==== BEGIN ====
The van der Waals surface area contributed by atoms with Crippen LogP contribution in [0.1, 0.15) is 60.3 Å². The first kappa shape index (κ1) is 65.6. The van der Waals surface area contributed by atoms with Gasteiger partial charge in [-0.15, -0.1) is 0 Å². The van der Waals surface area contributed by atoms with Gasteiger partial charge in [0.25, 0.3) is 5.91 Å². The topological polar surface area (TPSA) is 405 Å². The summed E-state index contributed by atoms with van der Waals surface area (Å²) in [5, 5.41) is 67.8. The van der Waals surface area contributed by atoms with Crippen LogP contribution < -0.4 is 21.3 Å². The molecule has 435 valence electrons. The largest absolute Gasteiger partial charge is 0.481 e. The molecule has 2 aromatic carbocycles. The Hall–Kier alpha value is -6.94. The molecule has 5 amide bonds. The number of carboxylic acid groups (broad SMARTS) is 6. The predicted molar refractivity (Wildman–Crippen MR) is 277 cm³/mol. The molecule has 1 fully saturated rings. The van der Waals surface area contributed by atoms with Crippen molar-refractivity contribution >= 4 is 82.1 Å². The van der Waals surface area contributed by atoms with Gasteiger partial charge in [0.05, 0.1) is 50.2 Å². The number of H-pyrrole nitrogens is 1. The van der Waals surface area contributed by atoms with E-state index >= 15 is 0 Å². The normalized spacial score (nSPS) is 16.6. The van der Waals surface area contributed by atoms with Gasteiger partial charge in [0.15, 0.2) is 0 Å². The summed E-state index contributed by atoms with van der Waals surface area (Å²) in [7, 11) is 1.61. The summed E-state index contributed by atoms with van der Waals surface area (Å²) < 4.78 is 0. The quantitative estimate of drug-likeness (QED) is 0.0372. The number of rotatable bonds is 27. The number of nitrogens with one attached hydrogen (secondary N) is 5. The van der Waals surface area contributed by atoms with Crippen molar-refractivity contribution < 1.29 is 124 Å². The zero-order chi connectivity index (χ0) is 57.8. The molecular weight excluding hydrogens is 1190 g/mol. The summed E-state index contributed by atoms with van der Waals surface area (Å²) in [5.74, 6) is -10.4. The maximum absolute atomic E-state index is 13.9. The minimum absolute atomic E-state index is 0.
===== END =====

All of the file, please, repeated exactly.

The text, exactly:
The van der Waals surface area contributed by atoms with Crippen LogP contribution in [0.1, 0.15) is 60.3 Å². The first kappa shape index (κ1) is 65.6. The van der Waals surface area contributed by atoms with Gasteiger partial charge in [-0.15, -0.1) is 0 Å². The van der Waals surface area contributed by atoms with Gasteiger partial charge in [0.25, 0.3) is 5.91 Å². The topological polar surface area (TPSA) is 405 Å². The summed E-state index contributed by atoms with van der Waals surface area (Å²) in [5, 5.41) is 67.8. The van der Waals surface area contributed by atoms with Crippen LogP contribution < -0.4 is 21.3 Å². The molecule has 435 valence electrons. The largest absolute Gasteiger partial charge is 0.481 e. The molecule has 2 aromatic carbocycles. The Hall–Kier alpha value is -6.94. The molecule has 5 amide bonds. The number of carboxylic acid groups (broad SMARTS) is 6. The predicted molar refractivity (Wildman–Crippen MR) is 277 cm³/mol. The molecule has 1 fully saturated rings. The van der Waals surface area contributed by atoms with Crippen molar-refractivity contribution >= 4 is 82.1 Å². The van der Waals surface area contributed by atoms with Gasteiger partial charge in [0.05, 0.1) is 50.2 Å². The number of H-pyrrole nitrogens is 1. The van der Waals surface area contributed by atoms with E-state index >= 15 is 0 Å². The normalized spacial score (nSPS) is 16.6. The van der Waals surface area contributed by atoms with Gasteiger partial charge in [0.15, 0.2) is 0 Å². The summed E-state index contributed by atoms with van der Waals surface area (Å²) in [7, 11) is 1.61. The summed E-state index contributed by atoms with van der Waals surface area (Å²) < 4.78 is 0. The quantitative estimate of drug-likeness (QED) is 0.0372. The number of rotatable bonds is 27. The number of nitrogens with one attached hydrogen (secondary N) is 5. The van der Waals surface area contributed by atoms with Crippen molar-refractivity contribution < 1.29 is 124 Å². The zero-order chi connectivity index (χ0) is 57.8. The molecular weight excluding hydrogens is 1190 g/mol. The summed E-state index contributed by atoms with van der Waals surface area (Å²) in [5.74, 6) is -10.4. The maximum absolute atomic E-state index is 13.9. The minimum absolute atomic E-state index is 0.